Grassland Birds from a Montana Perspective

As any good field guide will confirm, Montana encompasses significant portions of the breeding ranges of several specialties of the northern Great Plains: Sprague’s Pipit (18% of breeding range in Montana), Chestnut-collared Longspur (32%), McCown’s Longspur (41%), and Baird’s Sparrow (27%). Given that large areas of grasslands in the Great Plains continue to be lost to agriculture and other forms of human development, how are these species faring in the long term? As it turns out, not well: Sprague’s Pipit and Chestnut-collared Longspur are globally imperiled (listed as Vulnerable and Near Threatened, respectively, by the International Union for Conservation of Nature), and McCown’s Longspur and Baird’s Sparrow are species of concern in several states and provinces, including Montana.

The Breeding Bird Survey (BBS) is one of the best ways of measuring population trends of these species, and the results are not encouraging. Considering data pooled for all BBS routes within each species’ range, from 1966–2015 numbers declined by 3.1% per year for Sprague’s Pipit, 4.2% for Chestnut-collared Longspur, 5.9% for McCown’s Longspur, and 2.2% for Baird’s Sparrow. These downward trends translate to a drop in numbers ranging from 65% for Baird’s Sparrow to an astounding 94% for McCown’s Longspur over the 49-year sampling period. That’s the bad news. The good news is that these grassland specialists are doing relatively well in Montana. Indeed, as shown in Table 1, when examining the states and provinces with the best data for each species, in nearly every case Montana is the only locale with a positive population trend (Sprague’s Pipit and Baird’s Sparrow), or else the declining trend is the least severe (Chestnut-collared Longspur and McCown’s Longspur). The lone exception is McCown’s Longspur in Wyoming, which is declining at a slower rate than in Montana.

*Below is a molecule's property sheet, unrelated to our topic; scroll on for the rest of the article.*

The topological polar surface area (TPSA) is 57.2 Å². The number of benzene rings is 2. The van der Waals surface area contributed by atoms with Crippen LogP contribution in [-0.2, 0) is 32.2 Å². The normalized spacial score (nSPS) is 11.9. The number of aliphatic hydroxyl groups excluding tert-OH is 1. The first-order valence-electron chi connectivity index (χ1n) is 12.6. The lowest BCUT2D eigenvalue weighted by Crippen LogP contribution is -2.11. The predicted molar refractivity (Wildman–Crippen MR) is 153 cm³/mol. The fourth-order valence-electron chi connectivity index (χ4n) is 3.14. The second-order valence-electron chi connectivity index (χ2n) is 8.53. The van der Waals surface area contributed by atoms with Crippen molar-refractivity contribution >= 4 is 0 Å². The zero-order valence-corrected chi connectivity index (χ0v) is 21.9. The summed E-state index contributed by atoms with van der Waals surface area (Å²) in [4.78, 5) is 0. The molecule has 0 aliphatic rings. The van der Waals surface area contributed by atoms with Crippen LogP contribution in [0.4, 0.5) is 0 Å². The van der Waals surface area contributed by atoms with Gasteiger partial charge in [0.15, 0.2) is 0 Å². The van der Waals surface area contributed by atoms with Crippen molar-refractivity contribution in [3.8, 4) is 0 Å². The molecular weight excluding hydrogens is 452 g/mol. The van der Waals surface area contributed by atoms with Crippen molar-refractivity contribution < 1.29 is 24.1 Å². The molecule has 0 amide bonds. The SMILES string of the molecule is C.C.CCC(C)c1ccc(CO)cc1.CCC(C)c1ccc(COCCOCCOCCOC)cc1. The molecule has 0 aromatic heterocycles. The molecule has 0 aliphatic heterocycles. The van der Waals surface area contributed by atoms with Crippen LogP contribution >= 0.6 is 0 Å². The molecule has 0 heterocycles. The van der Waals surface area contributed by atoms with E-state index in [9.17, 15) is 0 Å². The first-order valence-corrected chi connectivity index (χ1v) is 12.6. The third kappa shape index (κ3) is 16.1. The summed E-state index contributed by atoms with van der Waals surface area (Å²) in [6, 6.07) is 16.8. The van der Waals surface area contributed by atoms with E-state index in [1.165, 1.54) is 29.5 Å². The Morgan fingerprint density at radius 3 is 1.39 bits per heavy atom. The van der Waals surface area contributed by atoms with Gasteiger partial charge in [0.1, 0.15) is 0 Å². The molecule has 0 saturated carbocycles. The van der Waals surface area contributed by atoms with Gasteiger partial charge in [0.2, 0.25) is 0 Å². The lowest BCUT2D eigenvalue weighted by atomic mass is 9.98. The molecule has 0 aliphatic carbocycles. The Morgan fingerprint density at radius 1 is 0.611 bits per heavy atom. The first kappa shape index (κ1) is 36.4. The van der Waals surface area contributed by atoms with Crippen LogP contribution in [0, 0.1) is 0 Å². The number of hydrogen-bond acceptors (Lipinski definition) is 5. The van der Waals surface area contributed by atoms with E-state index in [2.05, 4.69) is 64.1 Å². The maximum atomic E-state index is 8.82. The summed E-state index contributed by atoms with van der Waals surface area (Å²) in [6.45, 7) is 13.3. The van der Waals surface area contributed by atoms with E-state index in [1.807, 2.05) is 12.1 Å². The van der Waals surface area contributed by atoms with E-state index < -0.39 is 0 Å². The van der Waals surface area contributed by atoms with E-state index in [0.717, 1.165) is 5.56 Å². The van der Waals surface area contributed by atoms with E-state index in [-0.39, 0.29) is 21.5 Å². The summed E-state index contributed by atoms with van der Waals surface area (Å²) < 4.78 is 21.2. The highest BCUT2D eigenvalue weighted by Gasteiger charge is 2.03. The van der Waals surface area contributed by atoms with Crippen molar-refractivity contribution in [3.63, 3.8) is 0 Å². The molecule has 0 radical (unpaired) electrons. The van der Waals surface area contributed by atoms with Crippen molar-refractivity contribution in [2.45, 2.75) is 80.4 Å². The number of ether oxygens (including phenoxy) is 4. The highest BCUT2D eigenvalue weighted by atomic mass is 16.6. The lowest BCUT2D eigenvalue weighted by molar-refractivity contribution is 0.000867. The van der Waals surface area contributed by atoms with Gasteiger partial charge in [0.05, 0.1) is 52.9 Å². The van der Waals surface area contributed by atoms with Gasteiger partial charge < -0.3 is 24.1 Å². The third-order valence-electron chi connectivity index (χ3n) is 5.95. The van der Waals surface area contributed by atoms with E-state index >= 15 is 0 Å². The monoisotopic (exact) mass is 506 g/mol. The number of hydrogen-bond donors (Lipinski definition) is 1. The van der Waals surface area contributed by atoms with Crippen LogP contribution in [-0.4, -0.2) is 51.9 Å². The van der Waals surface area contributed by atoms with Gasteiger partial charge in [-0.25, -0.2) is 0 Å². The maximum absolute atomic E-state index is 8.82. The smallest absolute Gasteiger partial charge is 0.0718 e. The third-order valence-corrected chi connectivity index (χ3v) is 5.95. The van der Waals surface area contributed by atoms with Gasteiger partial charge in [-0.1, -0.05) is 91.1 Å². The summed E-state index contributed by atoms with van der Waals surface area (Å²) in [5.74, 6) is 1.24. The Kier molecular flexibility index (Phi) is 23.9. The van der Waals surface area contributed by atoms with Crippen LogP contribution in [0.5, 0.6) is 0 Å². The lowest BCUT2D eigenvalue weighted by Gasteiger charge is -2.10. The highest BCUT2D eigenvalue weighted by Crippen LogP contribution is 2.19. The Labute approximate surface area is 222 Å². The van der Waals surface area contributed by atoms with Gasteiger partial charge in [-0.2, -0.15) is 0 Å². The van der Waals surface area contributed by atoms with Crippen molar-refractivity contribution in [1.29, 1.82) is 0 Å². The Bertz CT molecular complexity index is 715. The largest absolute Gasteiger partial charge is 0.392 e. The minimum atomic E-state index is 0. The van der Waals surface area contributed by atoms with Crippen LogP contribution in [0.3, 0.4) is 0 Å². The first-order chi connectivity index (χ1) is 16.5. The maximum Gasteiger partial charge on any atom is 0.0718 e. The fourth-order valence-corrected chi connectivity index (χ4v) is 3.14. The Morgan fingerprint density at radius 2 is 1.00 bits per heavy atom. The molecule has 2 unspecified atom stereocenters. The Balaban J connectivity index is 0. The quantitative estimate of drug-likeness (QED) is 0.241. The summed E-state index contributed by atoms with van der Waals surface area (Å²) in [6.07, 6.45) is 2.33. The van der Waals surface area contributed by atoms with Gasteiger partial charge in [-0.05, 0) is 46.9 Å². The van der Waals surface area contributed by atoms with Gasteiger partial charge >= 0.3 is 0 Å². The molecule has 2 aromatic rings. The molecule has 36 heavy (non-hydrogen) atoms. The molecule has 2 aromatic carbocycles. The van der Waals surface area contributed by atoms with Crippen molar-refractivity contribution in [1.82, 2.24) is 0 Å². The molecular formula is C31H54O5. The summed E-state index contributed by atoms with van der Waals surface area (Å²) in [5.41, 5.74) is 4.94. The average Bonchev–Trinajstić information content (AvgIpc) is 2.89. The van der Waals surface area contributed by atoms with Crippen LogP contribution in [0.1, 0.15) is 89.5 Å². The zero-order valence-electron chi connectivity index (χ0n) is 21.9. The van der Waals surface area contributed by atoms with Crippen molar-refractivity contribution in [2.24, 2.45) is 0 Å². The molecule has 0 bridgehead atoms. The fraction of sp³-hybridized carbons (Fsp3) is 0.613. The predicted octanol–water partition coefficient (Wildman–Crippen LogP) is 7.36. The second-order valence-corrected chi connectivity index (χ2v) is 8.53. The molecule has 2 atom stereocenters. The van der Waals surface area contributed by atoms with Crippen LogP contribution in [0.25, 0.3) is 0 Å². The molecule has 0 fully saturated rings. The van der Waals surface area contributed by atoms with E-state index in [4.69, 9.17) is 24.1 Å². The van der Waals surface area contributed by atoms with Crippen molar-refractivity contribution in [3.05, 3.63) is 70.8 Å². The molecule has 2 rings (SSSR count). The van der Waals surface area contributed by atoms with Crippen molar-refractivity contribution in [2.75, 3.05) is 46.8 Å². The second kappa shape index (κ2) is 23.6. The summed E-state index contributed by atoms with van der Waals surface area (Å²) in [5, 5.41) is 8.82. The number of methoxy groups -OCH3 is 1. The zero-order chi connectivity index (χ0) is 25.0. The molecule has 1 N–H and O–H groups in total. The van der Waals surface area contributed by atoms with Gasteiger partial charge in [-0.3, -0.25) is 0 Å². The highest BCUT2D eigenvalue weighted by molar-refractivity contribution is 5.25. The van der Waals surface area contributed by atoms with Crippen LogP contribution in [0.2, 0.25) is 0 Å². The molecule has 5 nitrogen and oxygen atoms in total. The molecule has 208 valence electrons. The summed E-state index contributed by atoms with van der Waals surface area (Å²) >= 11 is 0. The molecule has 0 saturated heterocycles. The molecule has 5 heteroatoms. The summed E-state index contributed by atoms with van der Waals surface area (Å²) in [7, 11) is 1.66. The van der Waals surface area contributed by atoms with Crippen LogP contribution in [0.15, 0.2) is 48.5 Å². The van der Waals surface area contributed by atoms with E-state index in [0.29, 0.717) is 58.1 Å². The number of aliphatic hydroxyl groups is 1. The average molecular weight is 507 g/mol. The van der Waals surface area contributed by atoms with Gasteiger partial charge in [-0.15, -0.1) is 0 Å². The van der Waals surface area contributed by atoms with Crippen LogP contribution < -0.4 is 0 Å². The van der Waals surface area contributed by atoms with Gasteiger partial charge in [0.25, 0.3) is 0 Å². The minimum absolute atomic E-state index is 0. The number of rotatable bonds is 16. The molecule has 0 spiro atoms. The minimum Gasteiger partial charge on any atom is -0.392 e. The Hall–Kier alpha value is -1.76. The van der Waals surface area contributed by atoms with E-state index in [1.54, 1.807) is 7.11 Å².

These results suggest several things. First, a lot of work will be needed to prevent these iconic grassland species from disappearing. Second, in the context of the entire northern Great Plains, land managers and ranchers have been doing something right in Montana. Third, whatever we’ve been doing right (e.g., preserving native grasslands, managing grazing properly), we need to keep it up, and try to do even better! We should celebrate the fact that Montana has relatively healthy populations of grassland birds of high conservation concern. At the same time, we must be vigilant for proposed changes across the landscape that would be detrimental to their existence. The Montana Bird Advocacy pledges to work with government agencies and other NGOs to keep the plight of grassland birds in the public eye. Stay tuned for information on how you can help conserve our grassland birds.

 Chesnut-collared Longspur                                                                                        (Ed Harper photo)  

Chesnut-collared Longspur                                                                                        (Ed Harper photo)
 

 More than 40% of the breeding range of McCown's Longspurs occurs in Montana (courtesy of Cornell Lab of Ornithology).     

More than 40% of the breeding range of McCown's Longspurs occurs in Montana (courtesy of Cornell Lab of Ornithology).
 

 

 McCown's Longspur                                                  (Ed Harper photo)   

McCown's Longspur                                                  (Ed Harper photo)

 

 Nearly one-third of the breeding range of Chesnut-collared Longspurs occurs in Montana (courtesy of Cornell Lab of Ornithology).

Nearly one-third of the breeding range of Chesnut-collared Longspurs occurs in Montana (courtesy of Cornell Lab of Ornithology).